In nearly all of the major cities across the globe, tall buildings stretch high in the sky. These monumental structures are worn as a badge of honour for that city. Since the late 19th century, these skyscrapers dominated skylines with their concrete faces and steel beams. Looking ahead, this image may warp slightly with the introduction of more environmentally conscious timber skyscrapers.
The introduction of timber into skyscrapers has been ignited by Canadian architect Michael Green and his proposed 35-storey timber skyscraper. The building, which will become the world’s tallest timber-supported tower, will be built in Paris and is known as Baobab after the alien-like trees of Madagascar.
Innovations in ‘mass wood’ and ‘cross laminated timber’ has allowed architects and designers to make more use of the material. These new materials can help create massive timber panels that can comfortably support buildings much taller than traditional timber can. The Baobab will utilise the Cross Laminated Timber to provide the stability and strength required for such a tall building.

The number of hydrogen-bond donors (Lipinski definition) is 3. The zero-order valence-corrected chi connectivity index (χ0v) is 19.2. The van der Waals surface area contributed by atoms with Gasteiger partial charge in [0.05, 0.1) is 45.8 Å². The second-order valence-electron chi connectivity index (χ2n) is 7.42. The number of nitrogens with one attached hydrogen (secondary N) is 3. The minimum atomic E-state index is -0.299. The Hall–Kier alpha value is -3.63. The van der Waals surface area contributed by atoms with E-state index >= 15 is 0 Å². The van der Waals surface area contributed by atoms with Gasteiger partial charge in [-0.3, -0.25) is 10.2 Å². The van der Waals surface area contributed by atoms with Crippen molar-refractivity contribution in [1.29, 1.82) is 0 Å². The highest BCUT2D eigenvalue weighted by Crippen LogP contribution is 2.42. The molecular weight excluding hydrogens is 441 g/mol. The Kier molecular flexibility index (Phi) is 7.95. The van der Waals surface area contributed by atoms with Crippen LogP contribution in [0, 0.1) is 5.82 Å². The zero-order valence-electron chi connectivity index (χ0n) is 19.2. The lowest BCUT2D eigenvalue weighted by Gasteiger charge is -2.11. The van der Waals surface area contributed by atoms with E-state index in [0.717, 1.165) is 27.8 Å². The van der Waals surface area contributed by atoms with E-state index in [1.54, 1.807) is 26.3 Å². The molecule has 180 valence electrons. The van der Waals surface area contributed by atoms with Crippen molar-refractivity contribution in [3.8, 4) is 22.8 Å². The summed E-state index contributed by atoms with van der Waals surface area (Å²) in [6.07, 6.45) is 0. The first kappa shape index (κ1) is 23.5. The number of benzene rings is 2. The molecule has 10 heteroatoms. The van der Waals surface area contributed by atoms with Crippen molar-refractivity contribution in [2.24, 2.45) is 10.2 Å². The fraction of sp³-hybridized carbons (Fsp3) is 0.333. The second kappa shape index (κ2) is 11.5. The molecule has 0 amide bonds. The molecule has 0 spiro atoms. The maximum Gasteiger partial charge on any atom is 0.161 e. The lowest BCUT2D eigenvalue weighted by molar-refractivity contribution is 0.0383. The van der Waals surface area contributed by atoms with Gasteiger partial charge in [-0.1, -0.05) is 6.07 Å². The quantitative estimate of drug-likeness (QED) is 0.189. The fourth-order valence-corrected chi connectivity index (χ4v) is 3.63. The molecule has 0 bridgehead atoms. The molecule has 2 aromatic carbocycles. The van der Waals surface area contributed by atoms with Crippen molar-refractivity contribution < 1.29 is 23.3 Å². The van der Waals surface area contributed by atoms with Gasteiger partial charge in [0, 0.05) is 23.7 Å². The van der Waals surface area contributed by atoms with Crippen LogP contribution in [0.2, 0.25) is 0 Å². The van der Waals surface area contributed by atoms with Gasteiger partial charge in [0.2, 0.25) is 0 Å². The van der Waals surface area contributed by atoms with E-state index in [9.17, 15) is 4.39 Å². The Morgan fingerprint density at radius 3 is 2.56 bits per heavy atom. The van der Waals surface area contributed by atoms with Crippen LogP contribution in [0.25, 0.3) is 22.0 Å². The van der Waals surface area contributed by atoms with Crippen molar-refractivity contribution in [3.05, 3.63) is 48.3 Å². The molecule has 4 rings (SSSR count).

The mechanics of the Cross Laminated Timber involved several layers of large timber board being glued together at 90 degree angles, forming thick (up to 40cm) structural sheets. By cutting these thick sheets to size and then shipping them to site, there is little work that needs to be done there. It’s somewhat akin to a jigsaw. This cuts costs, mistakes and time spent when compared to the traditional skyscrapers.
Aside from the logistical benefits of using timber as a major building material in skyscrapers, it is much more environmentally friendly. With the real threat of climate change upon us, the type of building material we use is not usually the main talking point – that tends to be on the energy we use to operate buildings. However, the often overlooked fact is that the carbon footprint of a building is massive before the power goes on. This footprint is massive in skyscrapers, too. It is estimated that around 45 % of the carbon footprint of a building is due to its building materials.
Other factors play a role in the case for timber skyscrapers, such as the ability to protect itself from fire. This rather unusual aspect of a wooden structure involves using an excessive amount of timber as a potentially sacrificial material, should a fire spread. From a fire protection standpoint, mass wood is even safer than steel, and it does not need fire protection like steel does.